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July 09, 2007

7.7: Nunchucks, Let's French, Payola Reserve @ Iota (DC)

This was my first time at Iota Club and Cafe and I soon started kicking myself for never going there before.  This venue, while smaller than a breadbox, contained some of the best live music I had heard in a long time.  I have to be honest with you, I went to this show solely because I liked the names of the bands: The Nunchucks, Payola Reserve, and Let's French.  I'm a sucker for good marketing, what can I say?

Robots, zombies and ninjas oh my! The Nunchucks covered all of the basics.

Twangy, bluesy, and soulful, The Payola Reserve delivers its audience roots-rock satisfaction.

I sat at the bar, waiting patiently for the bands to start, not really knowing what I was in for. 
The Nunchucks took the stage and the minute their poppy/punk/Weezer-esque songs trailed through the garage-sized box we all stood in, I was hooked.  These guys covered everything, from robots to ninjas and even the Undead.   Anthony Soltes, Jr.  sang his uniquely timed lyrics while strumming  along to the band's catchy riffs and chords.  I could tell that this band did nothing in their free time but practice.  The thing I like about unsigned bands is that this is their life.  Granted, bands on the radio actually live the rock & roll lifestyle, but for these guys it's harder.  You can see them trying hard, but in this case it was to their advantage.  They took modern day (though trivial and tongue-in-cheek) problems and made them anthems for our generation.
The Payola Reserve came out and surprised me.  Considering the energy and spunk that The Nunchucks exuded, I was half expecting these guys to do the same.  I was pleasantly wrong.  Ben Pranger's voice twanged into the hearts of the audience as he shared the mike with his harmonica, adding hums where lyrics couldn't go.  Jamming guitars and slowish drum beats made this the perfect music for a car ride through the desert.  The combination of his voice with the bluesy rock melodies were a nice rewind to the days where soulful music superceded hip, hot radio edits.  These guys kept reminding me of someone I love to hear, but I couldn't put my finger on it until they closed their set with a Neil Young cover.  I would book this band to open for him on his next tour. 

Let's French: not only rockers, but gentlemen as well. Clapping, synthing, and jumping guitarists, this band is ready for the radio.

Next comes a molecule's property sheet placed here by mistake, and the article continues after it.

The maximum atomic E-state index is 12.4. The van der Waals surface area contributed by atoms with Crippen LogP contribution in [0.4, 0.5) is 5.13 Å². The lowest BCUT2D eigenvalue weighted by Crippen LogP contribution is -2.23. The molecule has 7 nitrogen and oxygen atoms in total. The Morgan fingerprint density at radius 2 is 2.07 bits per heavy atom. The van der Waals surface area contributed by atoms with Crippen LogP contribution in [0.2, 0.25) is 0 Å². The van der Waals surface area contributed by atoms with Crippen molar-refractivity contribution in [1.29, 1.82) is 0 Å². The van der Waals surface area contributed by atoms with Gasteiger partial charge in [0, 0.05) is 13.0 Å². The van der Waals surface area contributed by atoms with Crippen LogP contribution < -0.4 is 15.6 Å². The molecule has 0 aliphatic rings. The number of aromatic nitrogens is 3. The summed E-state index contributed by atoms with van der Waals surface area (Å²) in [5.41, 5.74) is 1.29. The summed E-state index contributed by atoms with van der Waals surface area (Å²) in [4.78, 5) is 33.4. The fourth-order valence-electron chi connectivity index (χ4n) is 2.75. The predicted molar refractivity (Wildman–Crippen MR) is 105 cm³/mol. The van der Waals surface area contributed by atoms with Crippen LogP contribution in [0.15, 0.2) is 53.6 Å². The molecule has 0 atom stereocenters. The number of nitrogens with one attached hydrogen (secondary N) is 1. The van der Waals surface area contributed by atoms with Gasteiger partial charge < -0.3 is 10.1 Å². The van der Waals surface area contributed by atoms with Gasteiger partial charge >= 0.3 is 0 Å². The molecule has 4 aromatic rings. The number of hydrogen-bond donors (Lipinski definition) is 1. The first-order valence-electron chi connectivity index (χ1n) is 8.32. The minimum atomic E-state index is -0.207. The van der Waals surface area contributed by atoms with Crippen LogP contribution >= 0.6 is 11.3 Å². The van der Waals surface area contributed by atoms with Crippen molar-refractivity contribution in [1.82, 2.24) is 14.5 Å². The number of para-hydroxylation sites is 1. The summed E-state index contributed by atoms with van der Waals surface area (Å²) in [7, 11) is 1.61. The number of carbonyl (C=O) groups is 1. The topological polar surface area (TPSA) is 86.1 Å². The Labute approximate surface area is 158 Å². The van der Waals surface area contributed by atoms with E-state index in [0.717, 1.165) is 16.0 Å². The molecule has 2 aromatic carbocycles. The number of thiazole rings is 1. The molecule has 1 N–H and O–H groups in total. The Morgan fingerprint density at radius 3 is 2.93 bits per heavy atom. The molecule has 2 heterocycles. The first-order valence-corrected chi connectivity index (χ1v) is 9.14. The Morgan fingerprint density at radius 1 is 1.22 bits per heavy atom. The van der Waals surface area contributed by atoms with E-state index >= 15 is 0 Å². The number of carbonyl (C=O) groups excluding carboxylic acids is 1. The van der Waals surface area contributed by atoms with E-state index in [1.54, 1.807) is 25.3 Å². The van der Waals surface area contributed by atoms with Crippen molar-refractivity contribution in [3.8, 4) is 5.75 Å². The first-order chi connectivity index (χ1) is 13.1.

Let's French, now that's a name I could grow to love.  At one point in the set, my friend Ben turned to me and went "These guys aren't only good, but they're good entertainers."  It felt like a big arena rock show, though the audience wasn't as participative.  That's not to say they didn't try.  The lead singer, Randy Chugh, reminded me of the Strokes and the guitarists' clapping and swirling and jumping guitar stylings reminded me of the many pop/punk/rock bands already out there, although better.  I still maintain my "unsigned bands try harder" motto.  Let's French rocked the stage and held the gaze of their audience through quick drum beats and 50s-style "wooing."  "Here She Comes, There She Goes" was my favorite.  I could almost hear it playing on the radio among the ranks of Interpol, The Strokes, and Weezer. 

Please go listen to these three bands.  I wouldn't be surprised if I soon hear them through my car stereo on my commute to work.   

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The Payola Reserve

Thanks for the review! So glad you liked the set. We hope to be back in DC soon!


I like twangy and bluesy. The Iota sounds fun

Tyreeka Smith

You need to actually LISTEN to the bands, KNOW something about music in general and also take a few classes in journalism to know what you are talking about here. Nowhere do the nunchucks mention zombies or the undead. They get lucky if they practice once a week- they have the musical talents needed to make freakin rad music naturally. They are awesome and you are too self-righteous to be writing about them. Seriously though, listen next time, and if you can't produce a good review after that, quit this blog.

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